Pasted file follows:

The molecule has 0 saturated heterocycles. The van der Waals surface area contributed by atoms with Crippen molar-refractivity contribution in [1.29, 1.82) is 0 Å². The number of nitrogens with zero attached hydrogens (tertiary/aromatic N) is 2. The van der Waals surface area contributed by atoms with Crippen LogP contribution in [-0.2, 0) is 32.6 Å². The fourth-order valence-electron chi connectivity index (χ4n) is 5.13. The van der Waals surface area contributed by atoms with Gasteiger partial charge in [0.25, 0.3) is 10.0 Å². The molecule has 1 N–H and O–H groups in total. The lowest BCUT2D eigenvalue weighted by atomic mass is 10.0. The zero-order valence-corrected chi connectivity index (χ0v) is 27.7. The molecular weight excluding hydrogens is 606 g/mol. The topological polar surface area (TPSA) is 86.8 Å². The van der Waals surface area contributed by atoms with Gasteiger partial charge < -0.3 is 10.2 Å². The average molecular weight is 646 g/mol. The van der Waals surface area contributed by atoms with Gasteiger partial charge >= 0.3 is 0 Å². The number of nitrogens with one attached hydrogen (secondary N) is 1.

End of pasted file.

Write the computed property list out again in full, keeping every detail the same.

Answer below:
The molecule has 0 saturated heterocycles. The van der Waals surface area contributed by atoms with Crippen molar-refractivity contribution in [1.29, 1.82) is 0 Å². The number of nitrogens with zero attached hydrogens (tertiary/aromatic N) is 2. The van der Waals surface area contributed by atoms with Crippen LogP contribution in [-0.2, 0) is 32.6 Å². The fourth-order valence-electron chi connectivity index (χ4n) is 5.13. The van der Waals surface area contributed by atoms with Gasteiger partial charge in [0.25, 0.3) is 10.0 Å². The molecule has 1 N–H and O–H groups in total. The lowest BCUT2D eigenvalue weighted by atomic mass is 10.0. The zero-order valence-corrected chi connectivity index (χ0v) is 27.7. The molecular weight excluding hydrogens is 606 g/mol. The topological polar surface area (TPSA) is 86.8 Å². The van der Waals surface area contributed by atoms with Gasteiger partial charge < -0.3 is 10.2 Å². The average molecular weight is 646 g/mol. The van der Waals surface area contributed by atoms with Gasteiger partial charge >= 0.3 is 0 Å². The number of nitrogens with one attached hydrogen (secondary N) is 1.